Last Modified: 2012-12-27 | Tags »
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Birth control pills have advantages beyond preventing unintended pregnancies. Find out about birth control pills and your periods in this video.
Transcript: Since the 1960s, birth control pills have been helping women have sex without worrying about pregnancy....
Since the 1960s, birth control pills have been helping women have sex without worrying about pregnancy. They have the EXTRA advantage, too. They help a woman regulate her period. Most women take combination pills, meaning they contain the hormones estrogen and progestin. Typically, a woman will have a 28 pill pack. She'll take one pill containing hormones each day for 21 days, and then she'll take pills WITHOUT hormones each day for 7 days. During these 7 days she'll have her period. A woman's natural cycle can range from 21 to 35 days long. Birth control pills can regulate it so that a woman can expect her period on the same day each month - no surprises. Some combination pills suppress a woman's period COMPLETELY, or for all but 4 weeks per year. The pack contains inactive pills for only a few weeks per YEAR as opposed to one week per MONTH. If a woman needs to skip just ONE period, she can throw out the inactive pills and take the next month's hormone pills through the 7 days. This is generally considered safe by physicians. As many as ONE THIRD of women who take the combination birth control pill take it not to avoid PREGNANCY, but to TREAT other conditions, such as dysmenorrhea-severe cramps - and menorrhagia, heavy menstrual bleeding. Birth control pills will relieve the pain and LIGHTEN periods because they stop ovulation. Without OVULATION, there are lower levels of some PROSTAGLANDIN hormones that trigger cramps and blood shedding. Combination pills can also treat two other menstrual disorders - POLYCYSTIC ovarian syndrome, or PCOS, and ENDOMETRIOSIS. The pill reduces the amount of male hormones, which are in excess in a woman with PCOS. Women with endometriosis take combination pills to prevent the overgrowth of the endometrium, or the lining of the uterus. Birth control pills do come with drawbacks. They may very slightly increase a woman's risk of breast cancer. The pill also raises the risk of STROKE and BLOOD CLOTS, especially in smokers and women over 40. Many women - such as those with HIGH BLOOD PRESSURE - are NOT good candidates for the pill. Ask your doctor before taking ANY hormonal contraception. Check out other videos in this series to learn more about menstruation and menstrual disorders.More »
Last Modified: 2015-01-19 | Tags »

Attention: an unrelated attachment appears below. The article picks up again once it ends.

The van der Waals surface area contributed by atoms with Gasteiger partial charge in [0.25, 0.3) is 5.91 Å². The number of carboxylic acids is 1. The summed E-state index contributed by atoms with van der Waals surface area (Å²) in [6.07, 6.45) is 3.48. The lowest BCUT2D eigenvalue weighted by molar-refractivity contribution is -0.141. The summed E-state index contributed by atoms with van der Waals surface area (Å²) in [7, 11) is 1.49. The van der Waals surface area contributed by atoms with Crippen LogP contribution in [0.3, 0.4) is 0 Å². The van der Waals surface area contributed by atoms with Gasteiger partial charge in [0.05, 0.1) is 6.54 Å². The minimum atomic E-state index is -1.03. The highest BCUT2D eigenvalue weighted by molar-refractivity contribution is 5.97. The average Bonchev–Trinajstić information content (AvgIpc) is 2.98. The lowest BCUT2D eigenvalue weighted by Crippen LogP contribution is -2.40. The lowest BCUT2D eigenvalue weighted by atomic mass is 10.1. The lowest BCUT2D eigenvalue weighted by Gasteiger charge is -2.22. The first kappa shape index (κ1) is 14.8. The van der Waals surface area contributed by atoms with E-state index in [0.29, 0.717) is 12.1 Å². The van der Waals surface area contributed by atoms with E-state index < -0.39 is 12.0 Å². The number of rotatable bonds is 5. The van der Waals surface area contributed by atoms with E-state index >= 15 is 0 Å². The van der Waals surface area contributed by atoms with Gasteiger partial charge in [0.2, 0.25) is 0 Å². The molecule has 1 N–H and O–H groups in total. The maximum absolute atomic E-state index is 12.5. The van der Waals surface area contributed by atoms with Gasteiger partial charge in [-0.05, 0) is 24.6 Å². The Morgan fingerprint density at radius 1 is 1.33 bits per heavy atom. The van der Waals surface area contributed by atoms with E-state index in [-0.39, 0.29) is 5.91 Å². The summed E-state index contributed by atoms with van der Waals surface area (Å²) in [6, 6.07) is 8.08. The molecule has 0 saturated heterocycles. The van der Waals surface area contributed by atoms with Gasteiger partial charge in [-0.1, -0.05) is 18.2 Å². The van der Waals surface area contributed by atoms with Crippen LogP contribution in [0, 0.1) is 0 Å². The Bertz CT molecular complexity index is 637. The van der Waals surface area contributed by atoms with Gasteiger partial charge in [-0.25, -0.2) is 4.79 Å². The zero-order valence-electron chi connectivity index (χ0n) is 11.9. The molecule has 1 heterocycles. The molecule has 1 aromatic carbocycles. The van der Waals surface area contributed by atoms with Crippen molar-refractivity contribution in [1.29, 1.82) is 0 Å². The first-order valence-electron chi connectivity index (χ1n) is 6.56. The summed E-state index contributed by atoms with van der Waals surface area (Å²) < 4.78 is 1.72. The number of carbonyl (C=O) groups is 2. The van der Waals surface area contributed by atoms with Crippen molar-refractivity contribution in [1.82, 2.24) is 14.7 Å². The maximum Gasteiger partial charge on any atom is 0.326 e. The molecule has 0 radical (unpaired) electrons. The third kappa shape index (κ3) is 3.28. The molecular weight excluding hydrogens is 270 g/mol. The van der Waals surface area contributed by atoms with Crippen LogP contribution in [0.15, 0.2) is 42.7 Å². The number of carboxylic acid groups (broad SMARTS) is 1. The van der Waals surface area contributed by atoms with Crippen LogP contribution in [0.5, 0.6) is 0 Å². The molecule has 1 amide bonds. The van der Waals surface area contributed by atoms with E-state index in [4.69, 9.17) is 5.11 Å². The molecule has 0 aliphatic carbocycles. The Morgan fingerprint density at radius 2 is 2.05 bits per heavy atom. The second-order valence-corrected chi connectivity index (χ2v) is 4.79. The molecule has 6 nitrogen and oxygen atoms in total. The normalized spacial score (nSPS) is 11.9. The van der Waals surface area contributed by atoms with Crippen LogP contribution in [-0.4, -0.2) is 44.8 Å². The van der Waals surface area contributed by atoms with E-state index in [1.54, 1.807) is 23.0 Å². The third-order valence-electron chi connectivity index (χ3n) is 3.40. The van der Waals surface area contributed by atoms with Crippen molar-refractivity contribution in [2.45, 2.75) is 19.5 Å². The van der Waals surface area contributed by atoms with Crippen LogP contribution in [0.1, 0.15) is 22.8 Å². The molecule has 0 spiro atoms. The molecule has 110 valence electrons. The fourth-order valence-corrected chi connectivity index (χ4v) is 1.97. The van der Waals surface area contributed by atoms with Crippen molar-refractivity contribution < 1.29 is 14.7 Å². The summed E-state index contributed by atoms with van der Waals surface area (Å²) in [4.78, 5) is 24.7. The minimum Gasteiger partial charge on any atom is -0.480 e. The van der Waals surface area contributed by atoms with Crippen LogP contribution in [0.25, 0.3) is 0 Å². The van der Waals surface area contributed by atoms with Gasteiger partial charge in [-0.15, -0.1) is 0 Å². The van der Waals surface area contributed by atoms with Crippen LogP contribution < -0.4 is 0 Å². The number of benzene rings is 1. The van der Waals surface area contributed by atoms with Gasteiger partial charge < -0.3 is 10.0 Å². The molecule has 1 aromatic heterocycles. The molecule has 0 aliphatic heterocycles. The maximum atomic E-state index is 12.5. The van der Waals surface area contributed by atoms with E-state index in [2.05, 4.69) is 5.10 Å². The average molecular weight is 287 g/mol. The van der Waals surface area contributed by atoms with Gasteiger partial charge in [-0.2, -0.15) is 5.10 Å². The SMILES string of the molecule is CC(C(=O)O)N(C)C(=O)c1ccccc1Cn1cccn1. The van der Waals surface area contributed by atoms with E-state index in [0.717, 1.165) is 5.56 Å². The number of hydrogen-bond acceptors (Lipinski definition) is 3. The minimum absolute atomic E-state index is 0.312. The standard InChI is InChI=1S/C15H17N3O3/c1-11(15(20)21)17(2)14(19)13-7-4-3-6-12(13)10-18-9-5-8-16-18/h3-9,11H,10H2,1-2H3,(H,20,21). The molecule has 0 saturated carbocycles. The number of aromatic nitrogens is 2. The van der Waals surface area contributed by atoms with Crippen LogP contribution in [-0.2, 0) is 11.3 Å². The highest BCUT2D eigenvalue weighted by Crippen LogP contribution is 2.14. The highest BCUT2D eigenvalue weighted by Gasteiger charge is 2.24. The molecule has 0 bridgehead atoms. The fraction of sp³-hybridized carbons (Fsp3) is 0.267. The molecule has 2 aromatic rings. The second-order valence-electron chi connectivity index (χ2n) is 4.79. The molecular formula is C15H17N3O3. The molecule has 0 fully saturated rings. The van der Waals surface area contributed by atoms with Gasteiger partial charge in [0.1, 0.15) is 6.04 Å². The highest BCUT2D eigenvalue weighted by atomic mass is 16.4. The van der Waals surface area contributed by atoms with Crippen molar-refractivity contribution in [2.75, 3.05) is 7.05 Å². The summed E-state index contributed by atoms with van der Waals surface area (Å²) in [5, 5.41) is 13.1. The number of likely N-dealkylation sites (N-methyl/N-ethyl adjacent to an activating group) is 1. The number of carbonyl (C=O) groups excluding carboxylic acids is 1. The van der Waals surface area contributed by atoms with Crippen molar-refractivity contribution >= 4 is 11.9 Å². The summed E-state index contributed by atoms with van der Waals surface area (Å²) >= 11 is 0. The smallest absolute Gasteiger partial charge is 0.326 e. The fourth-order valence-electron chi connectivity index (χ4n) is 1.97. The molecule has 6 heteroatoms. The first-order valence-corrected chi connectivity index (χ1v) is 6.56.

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If you've wondered if it is safe to use the pill to skip a period intentionally, learn about monophasic birth control. Watch this video for more information.
Transcript: Your vacation is planned for the SAME week your period is due to arrive. You don't want to deal with...
Your vacation is planned for the SAME week your period is due to arrive. You don't want to deal with CRAMPS and bloating at your tropical getaway, so you're wondering if you can safely use birth control pills to skip your period. First, you'll have to be use the MONOPHASIC birth control pill if you want to skip your period. Monophasic means that there is an equal amount of the hormones estrogen and progestin in each pill. Usually, a woman takes 21 active pills--meaning they contain hormones--and then 7 placebo pills, which don't contain any hormones and allow a woman to have her period. To skip your period, throw out those 7 placebo pills and take the active pills from a new pack. You'll avoid your period, but you may NOT avoid breakthrough bleeding, bloating, cramps and perhaps other side effects as well. You'll then want to kick-start your normal cycle again with the placebo pills. Many women opt to suppress their period COMPLETELY, or for all but 4 weeks per year. These women take low-dose active monophasic pills SPECIFICALLY designed for this purpose. Depending on the brand, they take placebo pills only a few weeks per year - or even less frequently. They end up taking a few DOZEN additional active pills per year than on the 3 weeks on, 1 week off plan. This continual intake of hormones can cause light bleeding and other minor side effects. All birth control pills may also raise your risk of blood clots and stroke, so if you're at risk for these conditions, continuous birth control may not be right for you. 97 PERCENT of physicians polled in a 2007 survey conducted by the University of Pennsylvania School of Medicine said that skipping your period-whether it's for one month of several years-- IS safe. However, you should still ask your doctor before taking active birth control pills continuously, just in case your medical history clashes with the extra hormones you'd be taking.More »